Discriminatory electoral division | Supreme Court rejects appeal of South Carolina voting map

Discriminatory electoral division | Supreme Court rejects appeal of South Carolina voting map
Discriminatory electoral division | Supreme Court rejects appeal of South Carolina voting map

(Washington) The United States Supreme Court on Thursday rejected an appeal against an electoral map of the state of South Carolina, accused by civil rights organizations of having been drawn based on racial considerations.

Posted at 2:39 p.m.

Democratic President Joe Biden denounced a decision that “undermines the basic principle that electoral practices should not discriminate on the basis of race.”

The thorny issue could help determine who, Democrats or Republicans, controls the US House of Representatives next year.

The Supreme Court, dominated by conservative justices, ruled six to three that an electoral map drawn up by South Carolina’s Republican-majority legislature did not constitute illegal “gerrymandering.”

“Gerrymandering” is a partisan electoral division, consisting of moving the borders of constituencies according to the interests of the party in power. It is prohibited when it is done on racial grounds.

Several legal battles are underway in the United States over this practice, which can dilute minority votes.

In the South Carolina case, a federal panel of three judges ruled in January 2023 that a redistricting carried out after the 2020 census was illegal because it was based on racial criteria, ordering that it be redrawn before the elections of November 2024.

The Republican majority is accused of having “whitened” a district by placing 30,000 African-Americans in a district already having a black majority.

The vast majority of African-Americans tend to vote Democratic.

The South Carolina legislature filed an appeal against the lower court’s decision, and the case ended up before the Supreme Court.

“Dangerous pattern”

The latter, in an opinion written by ultraconservative Justice Samuel Alito, declared that the first court’s conclusion that the racial criterion was predominant in the redistricting of the map was “clearly erroneous”.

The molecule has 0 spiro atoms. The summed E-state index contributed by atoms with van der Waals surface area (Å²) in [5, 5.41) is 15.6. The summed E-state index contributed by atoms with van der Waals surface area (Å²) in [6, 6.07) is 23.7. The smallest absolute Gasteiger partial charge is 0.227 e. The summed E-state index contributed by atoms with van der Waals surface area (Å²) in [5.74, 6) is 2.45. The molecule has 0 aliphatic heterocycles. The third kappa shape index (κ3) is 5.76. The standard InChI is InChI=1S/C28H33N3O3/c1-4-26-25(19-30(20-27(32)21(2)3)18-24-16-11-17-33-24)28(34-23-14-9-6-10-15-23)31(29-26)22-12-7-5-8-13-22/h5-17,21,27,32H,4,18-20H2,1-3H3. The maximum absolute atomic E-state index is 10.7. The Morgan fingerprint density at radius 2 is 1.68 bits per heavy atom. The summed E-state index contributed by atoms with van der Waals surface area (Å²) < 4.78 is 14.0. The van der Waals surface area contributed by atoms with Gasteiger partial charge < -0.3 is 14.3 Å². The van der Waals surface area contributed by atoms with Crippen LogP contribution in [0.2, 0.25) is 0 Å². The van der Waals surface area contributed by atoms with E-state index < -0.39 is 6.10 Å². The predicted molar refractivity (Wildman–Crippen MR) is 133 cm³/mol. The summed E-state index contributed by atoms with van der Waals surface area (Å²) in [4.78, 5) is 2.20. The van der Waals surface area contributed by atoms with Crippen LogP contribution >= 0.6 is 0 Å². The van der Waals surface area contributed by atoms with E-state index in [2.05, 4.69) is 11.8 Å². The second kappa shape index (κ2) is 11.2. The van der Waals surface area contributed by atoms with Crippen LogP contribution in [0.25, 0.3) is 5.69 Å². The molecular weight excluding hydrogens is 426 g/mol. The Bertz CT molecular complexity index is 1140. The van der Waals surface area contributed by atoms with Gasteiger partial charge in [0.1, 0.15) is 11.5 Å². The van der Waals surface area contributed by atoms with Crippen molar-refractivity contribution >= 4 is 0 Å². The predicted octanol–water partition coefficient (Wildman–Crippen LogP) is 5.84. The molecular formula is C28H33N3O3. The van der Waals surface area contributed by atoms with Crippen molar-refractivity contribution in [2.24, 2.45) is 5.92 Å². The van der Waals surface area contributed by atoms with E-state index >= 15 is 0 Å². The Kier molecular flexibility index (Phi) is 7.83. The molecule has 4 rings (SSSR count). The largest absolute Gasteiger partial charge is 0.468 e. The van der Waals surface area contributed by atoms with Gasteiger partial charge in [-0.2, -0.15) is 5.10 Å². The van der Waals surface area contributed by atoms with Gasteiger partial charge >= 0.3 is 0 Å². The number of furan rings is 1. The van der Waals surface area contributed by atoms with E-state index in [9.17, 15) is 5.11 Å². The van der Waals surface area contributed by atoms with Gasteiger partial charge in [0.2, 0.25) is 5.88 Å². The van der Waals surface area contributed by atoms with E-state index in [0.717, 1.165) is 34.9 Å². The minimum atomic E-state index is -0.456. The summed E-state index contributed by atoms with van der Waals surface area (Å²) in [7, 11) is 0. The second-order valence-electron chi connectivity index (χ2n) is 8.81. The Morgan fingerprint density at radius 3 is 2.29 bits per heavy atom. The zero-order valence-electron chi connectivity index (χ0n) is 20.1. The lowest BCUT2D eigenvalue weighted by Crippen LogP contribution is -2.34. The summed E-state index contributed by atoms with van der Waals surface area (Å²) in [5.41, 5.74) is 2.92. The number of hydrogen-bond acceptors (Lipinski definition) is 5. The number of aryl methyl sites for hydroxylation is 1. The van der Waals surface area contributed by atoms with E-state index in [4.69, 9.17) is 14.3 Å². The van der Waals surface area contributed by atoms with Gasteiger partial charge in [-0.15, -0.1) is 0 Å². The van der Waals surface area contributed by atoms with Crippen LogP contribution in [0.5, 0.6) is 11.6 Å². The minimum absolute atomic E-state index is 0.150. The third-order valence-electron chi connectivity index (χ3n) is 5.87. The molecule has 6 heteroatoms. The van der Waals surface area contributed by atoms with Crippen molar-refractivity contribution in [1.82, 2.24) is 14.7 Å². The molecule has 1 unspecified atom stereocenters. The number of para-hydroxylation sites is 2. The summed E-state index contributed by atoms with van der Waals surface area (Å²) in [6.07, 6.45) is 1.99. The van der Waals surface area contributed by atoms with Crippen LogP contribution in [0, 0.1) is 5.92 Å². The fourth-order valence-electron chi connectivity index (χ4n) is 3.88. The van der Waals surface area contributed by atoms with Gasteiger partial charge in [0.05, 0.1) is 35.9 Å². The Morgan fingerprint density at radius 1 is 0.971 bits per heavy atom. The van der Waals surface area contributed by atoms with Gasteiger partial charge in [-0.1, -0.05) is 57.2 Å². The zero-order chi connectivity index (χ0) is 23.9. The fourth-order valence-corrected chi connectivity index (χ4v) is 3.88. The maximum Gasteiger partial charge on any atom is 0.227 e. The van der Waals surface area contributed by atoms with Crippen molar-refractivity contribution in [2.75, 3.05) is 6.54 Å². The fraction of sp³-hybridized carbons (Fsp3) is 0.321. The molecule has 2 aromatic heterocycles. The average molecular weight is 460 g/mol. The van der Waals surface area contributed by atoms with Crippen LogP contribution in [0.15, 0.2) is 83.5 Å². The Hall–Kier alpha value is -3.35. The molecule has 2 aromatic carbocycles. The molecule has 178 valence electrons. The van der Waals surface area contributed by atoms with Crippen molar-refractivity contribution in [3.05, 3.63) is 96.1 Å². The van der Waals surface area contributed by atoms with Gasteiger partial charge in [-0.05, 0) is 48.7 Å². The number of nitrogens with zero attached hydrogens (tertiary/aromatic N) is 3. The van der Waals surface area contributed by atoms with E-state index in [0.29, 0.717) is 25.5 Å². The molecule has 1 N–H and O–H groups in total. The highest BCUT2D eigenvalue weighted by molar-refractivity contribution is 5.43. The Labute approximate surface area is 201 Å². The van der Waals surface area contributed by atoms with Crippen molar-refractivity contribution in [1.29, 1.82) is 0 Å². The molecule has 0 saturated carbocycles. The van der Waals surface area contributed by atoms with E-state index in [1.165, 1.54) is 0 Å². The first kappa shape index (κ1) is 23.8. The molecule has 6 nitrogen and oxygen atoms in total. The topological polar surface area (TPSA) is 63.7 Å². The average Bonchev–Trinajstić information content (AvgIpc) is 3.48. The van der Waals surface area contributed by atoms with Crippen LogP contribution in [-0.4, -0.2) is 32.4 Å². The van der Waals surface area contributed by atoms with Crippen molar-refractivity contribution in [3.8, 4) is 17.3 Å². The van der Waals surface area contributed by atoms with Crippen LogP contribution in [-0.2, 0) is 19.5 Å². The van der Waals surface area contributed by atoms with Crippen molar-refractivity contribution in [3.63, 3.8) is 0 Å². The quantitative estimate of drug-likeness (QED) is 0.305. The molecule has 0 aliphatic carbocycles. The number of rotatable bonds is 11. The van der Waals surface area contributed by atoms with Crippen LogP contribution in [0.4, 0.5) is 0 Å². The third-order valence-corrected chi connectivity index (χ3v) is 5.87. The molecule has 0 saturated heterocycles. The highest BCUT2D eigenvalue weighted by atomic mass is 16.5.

“Redistricting is an inevitably political enterprise,” Mr. Alito said, and “a legislature may pursue partisan goals when it engages in redistricting.”

“Where race and politics are strongly correlated, a map that has been the subject of gerrymandering for partisan purposes can look a lot like a map cut along racial lines,” he continued.

The Court’s five other conservative justices joined Mr. Alito. The three progressives expressed their difference of opinion.

Justice Elena Kagan described the Court’s decision as “bad.”

“And so this “odious” practice of sorting citizens, based on racial generalizations and exploiting racial divisions, will continue,” she lambasted.

The Republicans now have a very narrow majority in the House of Representatives. An increase in the number of black-majority constituencies could tip the scales in the November legislative elections.

The Supreme Court’s decision “threatens the ability of South Carolinians to make their voices heard at the polls,” President Biden said in his press release.

The redistricting maintained by “the Court is part of a dangerous pattern of attempts to gerrymandering racial bias on the part of Republican elected officials to dilute the will of black voters,” he said.



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